Catalan Referendum: Attacks On Journalists, Biased Coverage

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Above Photo: From rsf.org

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Reporters Without Borders (RSF) is appalled that media personnel were among the victims of police charges against civilians during the illegal independence referendum organized by the regional government in Catalonia, in northeastern Spain, on 1 October.

According to figures provided by the Catalan government, around 850 people were injured as a result of the disproportionate use of force by police who had been deployed by the Spanish government. Those injured included press photographers and reporters who were covering the voting.The most serious incidents occurred in and around the Ramón Lull School in downtown Barcelona, which served as a polling station. Several photographers were hit or injured in crushes, as the photo-journalist Juan Carlos Mohr reported on Twitter.

Xabi Barrena, a reporter for the Catalan daily El Periódico de Catalunya, was among the journalists attacked by Spanish riot police. He was struck by a police baton while using his mobile phone to film police charges inside the school. When he was on the ground, the police also kicked him.

Sofia Cabanes, a reporter for the digital daily NacióDigital in Terres de l’Ebre who also freelances for the Spanish news agency EFE, was filming a police charge in Sant Carles de la Ràpita, near Tarragona when a member of the Spanish Civil Guard (a gendarmerie-style force) struck her arm with his baton, knocking her mobile phone to the ground. When she tried to pick it up, one of the policemen deliberately stamped on her hand.

“We are appalled by the images of police violence coming from Catalonia,” said Macu de la Cruz, RSF Spain’s acting president. “The approximately 850 civilians reported injured included many reporters and photographers whose mission was to witness events and use their right to provide information.”

RSF also registered incidents and acts of violence on the eve of the referendum. A woman reporter for the La Sexta TV channel was harassed and threatened by a group of far-right demonstrators during a live report. While a crew with the Catalan public TV channel TV3 was covering a citizen vigil outside a nearby voting station, all four tyres of their car were slashed and its windows were broken.

Pro-independence crowds meanwhile constantly harassed Spanish TV reporters during their live reports, making it extremely difficult for them to work.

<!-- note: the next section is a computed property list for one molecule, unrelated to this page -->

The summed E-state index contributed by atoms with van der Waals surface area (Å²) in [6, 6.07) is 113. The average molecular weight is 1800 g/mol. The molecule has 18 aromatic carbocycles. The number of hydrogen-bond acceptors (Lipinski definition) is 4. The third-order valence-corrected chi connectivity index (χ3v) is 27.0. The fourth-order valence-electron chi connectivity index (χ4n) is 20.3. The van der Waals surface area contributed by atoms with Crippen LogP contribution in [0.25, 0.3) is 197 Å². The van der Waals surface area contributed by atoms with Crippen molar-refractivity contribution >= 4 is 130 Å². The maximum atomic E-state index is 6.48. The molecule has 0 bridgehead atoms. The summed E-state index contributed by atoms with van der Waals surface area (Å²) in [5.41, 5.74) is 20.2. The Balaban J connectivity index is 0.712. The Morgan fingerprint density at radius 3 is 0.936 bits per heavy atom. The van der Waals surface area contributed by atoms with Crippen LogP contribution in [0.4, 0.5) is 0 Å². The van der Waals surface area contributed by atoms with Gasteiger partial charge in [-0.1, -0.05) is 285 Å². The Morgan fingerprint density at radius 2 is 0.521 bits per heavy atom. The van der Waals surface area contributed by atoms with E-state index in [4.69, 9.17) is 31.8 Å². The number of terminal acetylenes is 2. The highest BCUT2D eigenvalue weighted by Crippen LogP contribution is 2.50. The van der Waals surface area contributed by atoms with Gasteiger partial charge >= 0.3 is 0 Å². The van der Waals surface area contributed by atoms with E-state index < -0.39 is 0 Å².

Rage within Spanish public broadcaster RTVE

Yesterday, the journalists’ association at RTVE, the Spanish public broadcaster that includes public television (TVE) and public radio (RNE), issued a statement accusing RTVE of bias and manipulation in its coverage of the referendum and the police violence.

At the same time, the TVE News Council (an independent body of journalists that monitors TVE’s impartiality), issued a communiqué calling for the immediate resignation of the entire TVE news management for “failing in the public service duty entrusted to it by the law as regards the provision of objective, accurate and pluralist reporting in its coverage of the events of 1 October in Catalonia.”

The communiqué added: “Not only did TVE make no special provision for an event of major importance, which would nonetheless have been easy to arrange, but also every effort was made to broadcast a partial vision of what happened.”

At TVE headquarters at the Torrespaña building in Madrid, journalists demonstrated their anger about TVE’s one-sided coverage of the referendum by brandishing placards with the words #vergüenza in Spanish and #vergonya in Catalan (which both mean “shame”).

“We express our solidarity with the journalists’ association at the public broadcaster RTVE, which has condemned RTVE’s one-sided coverage,” said Pauline Adès-Mével, the head of RSF European Union desk.

“We regret that RTVE has neglected its public service duties and is now offering one of the worst visions of journalism – biased news reporting. It is nonetheless encouraging to see the courage, dignity and ethics of the journalists who, in their actions, are making demands and trying to defend the public broadcaster’s prestige.”

Journalists at RNE, the public radio broadcaster, say it is unacceptable that RNE also failed to plan any special programming for 1 October.

“Members of the public who listened to Radio 1 or Radio 5 in the hope of learning about the latest referendum developments just heard songs or reports that had nothing to do with the news,” the RNE News Council says on its website.

The situation continues to be tense in Catalonia today, two days after the referendum, in which, according to the Catalan government, 90% of the votes were in favour of independence. Catalan unions called a general strike today in protest against the police violence during the referendum.

RSF’s Spanish section has created an online “letter-box” to receive reports of violence and abuses against journalists

Spain is ranked 29th out of 180 countries in RSF’s 2017 World Press Freedom Index.